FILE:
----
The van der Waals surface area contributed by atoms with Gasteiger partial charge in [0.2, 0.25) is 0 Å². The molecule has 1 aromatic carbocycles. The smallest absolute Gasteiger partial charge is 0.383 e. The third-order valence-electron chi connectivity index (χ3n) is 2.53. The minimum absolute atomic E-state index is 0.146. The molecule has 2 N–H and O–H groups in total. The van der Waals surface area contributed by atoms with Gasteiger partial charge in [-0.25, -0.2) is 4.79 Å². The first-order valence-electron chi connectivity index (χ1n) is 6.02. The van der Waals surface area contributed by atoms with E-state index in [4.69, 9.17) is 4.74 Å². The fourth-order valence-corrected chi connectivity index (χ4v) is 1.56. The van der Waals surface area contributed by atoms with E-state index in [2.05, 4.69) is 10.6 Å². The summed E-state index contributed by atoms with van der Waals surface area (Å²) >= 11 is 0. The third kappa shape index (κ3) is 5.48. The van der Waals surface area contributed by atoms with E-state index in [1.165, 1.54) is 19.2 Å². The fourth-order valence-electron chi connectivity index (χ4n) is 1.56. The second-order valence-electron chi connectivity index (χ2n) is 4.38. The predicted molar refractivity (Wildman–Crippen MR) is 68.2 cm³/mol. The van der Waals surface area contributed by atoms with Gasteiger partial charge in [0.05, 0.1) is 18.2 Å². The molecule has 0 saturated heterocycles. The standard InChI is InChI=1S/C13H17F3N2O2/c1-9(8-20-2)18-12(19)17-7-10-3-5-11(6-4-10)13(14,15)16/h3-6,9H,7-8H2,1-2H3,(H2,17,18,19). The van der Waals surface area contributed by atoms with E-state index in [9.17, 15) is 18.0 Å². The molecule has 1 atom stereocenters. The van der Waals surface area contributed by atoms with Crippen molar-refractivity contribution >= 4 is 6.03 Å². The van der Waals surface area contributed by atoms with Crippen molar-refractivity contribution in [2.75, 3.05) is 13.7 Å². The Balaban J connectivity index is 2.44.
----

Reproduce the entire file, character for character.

The van der Waals surface area contributed by atoms with Gasteiger partial charge in [0.2, 0.25) is 0 Å². The molecule has 1 aromatic carbocycles. The smallest absolute Gasteiger partial charge is 0.383 e. The third-order valence-electron chi connectivity index (χ3n) is 2.53. The minimum absolute atomic E-state index is 0.146. The molecule has 2 N–H and O–H groups in total. The van der Waals surface area contributed by atoms with Gasteiger partial charge in [-0.25, -0.2) is 4.79 Å². The first-order valence-electron chi connectivity index (χ1n) is 6.02. The van der Waals surface area contributed by atoms with E-state index in [4.69, 9.17) is 4.74 Å². The fourth-order valence-corrected chi connectivity index (χ4v) is 1.56. The van der Waals surface area contributed by atoms with E-state index in [2.05, 4.69) is 10.6 Å². The summed E-state index contributed by atoms with van der Waals surface area (Å²) >= 11 is 0. The third kappa shape index (κ3) is 5.48. The van der Waals surface area contributed by atoms with E-state index in [1.165, 1.54) is 19.2 Å². The fourth-order valence-electron chi connectivity index (χ4n) is 1.56. The second-order valence-electron chi connectivity index (χ2n) is 4.38. The predicted molar refractivity (Wildman–Crippen MR) is 68.2 cm³/mol. The van der Waals surface area contributed by atoms with Gasteiger partial charge in [0.05, 0.1) is 18.2 Å². The molecule has 0 saturated heterocycles. The standard InChI is InChI=1S/C13H17F3N2O2/c1-9(8-20-2)18-12(19)17-7-10-3-5-11(6-4-10)13(14,15)16/h3-6,9H,7-8H2,1-2H3,(H2,17,18,19). The van der Waals surface area contributed by atoms with E-state index in [9.17, 15) is 18.0 Å². The molecule has 1 atom stereocenters. The van der Waals surface area contributed by atoms with Crippen molar-refractivity contribution >= 4 is 6.03 Å². The van der Waals surface area contributed by atoms with Crippen molar-refractivity contribution in [2.75, 3.05) is 13.7 Å². The Balaban J connectivity index is 2.44.